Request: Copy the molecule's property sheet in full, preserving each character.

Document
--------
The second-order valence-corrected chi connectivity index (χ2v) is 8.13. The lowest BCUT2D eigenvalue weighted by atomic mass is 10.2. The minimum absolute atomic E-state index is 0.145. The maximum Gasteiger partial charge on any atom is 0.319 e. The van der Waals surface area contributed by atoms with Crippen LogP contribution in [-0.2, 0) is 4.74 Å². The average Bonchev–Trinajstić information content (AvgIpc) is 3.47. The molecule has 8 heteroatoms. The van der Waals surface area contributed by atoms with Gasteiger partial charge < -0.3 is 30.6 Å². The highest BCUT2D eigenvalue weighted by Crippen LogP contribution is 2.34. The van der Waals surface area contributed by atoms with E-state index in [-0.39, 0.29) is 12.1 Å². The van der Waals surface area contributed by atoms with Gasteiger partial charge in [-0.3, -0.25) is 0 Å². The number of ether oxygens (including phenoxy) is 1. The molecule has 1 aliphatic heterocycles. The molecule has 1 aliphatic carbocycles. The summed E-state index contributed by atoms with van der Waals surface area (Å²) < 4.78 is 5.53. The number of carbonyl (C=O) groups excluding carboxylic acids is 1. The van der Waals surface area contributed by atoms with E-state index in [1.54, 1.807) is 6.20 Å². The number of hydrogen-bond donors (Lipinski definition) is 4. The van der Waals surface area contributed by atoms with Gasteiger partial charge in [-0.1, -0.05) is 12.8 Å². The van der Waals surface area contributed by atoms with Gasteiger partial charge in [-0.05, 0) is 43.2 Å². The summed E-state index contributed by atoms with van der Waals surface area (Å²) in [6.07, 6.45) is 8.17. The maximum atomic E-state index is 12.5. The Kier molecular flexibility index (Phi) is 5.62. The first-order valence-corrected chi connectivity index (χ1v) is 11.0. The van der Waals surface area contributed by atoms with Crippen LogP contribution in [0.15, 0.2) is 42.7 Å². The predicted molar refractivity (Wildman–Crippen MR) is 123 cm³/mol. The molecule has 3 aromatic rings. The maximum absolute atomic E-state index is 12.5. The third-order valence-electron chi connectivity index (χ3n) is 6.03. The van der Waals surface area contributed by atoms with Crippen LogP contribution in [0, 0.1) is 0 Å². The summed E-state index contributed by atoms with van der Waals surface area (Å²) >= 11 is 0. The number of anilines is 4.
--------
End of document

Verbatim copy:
The second-order valence-corrected chi connectivity index (χ2v) is 8.13. The lowest BCUT2D eigenvalue weighted by atomic mass is 10.2. The minimum absolute atomic E-state index is 0.145. The maximum Gasteiger partial charge on any atom is 0.319 e. The van der Waals surface area contributed by atoms with Crippen LogP contribution in [-0.2, 0) is 4.74 Å². The average Bonchev–Trinajstić information content (AvgIpc) is 3.47. The molecule has 8 heteroatoms. The van der Waals surface area contributed by atoms with Gasteiger partial charge < -0.3 is 30.6 Å². The highest BCUT2D eigenvalue weighted by Crippen LogP contribution is 2.34. The van der Waals surface area contributed by atoms with E-state index in [-0.39, 0.29) is 12.1 Å². The van der Waals surface area contributed by atoms with Gasteiger partial charge in [-0.3, -0.25) is 0 Å². The number of ether oxygens (including phenoxy) is 1. The molecule has 1 aliphatic heterocycles. The molecule has 1 aliphatic carbocycles. The summed E-state index contributed by atoms with van der Waals surface area (Å²) < 4.78 is 5.53. The number of carbonyl (C=O) groups excluding carboxylic acids is 1. The van der Waals surface area contributed by atoms with E-state index in [1.54, 1.807) is 6.20 Å². The number of hydrogen-bond donors (Lipinski definition) is 4. The van der Waals surface area contributed by atoms with Gasteiger partial charge in [-0.1, -0.05) is 12.8 Å². The van der Waals surface area contributed by atoms with Gasteiger partial charge in [-0.05, 0) is 43.2 Å². The summed E-state index contributed by atoms with van der Waals surface area (Å²) in [6.07, 6.45) is 8.17. The maximum atomic E-state index is 12.5. The Kier molecular flexibility index (Phi) is 5.62. The first-order valence-corrected chi connectivity index (χ1v) is 11.0. The van der Waals surface area contributed by atoms with Crippen LogP contribution in [0.15, 0.2) is 42.7 Å². The predicted molar refractivity (Wildman–Crippen MR) is 123 cm³/mol. The molecule has 3 aromatic rings. The maximum absolute atomic E-state index is 12.5. The third-order valence-electron chi connectivity index (χ3n) is 6.03. The van der Waals surface area contributed by atoms with Crippen LogP contribution in [0, 0.1) is 0 Å². The summed E-state index contributed by atoms with van der Waals surface area (Å²) >= 11 is 0. The number of anilines is 4.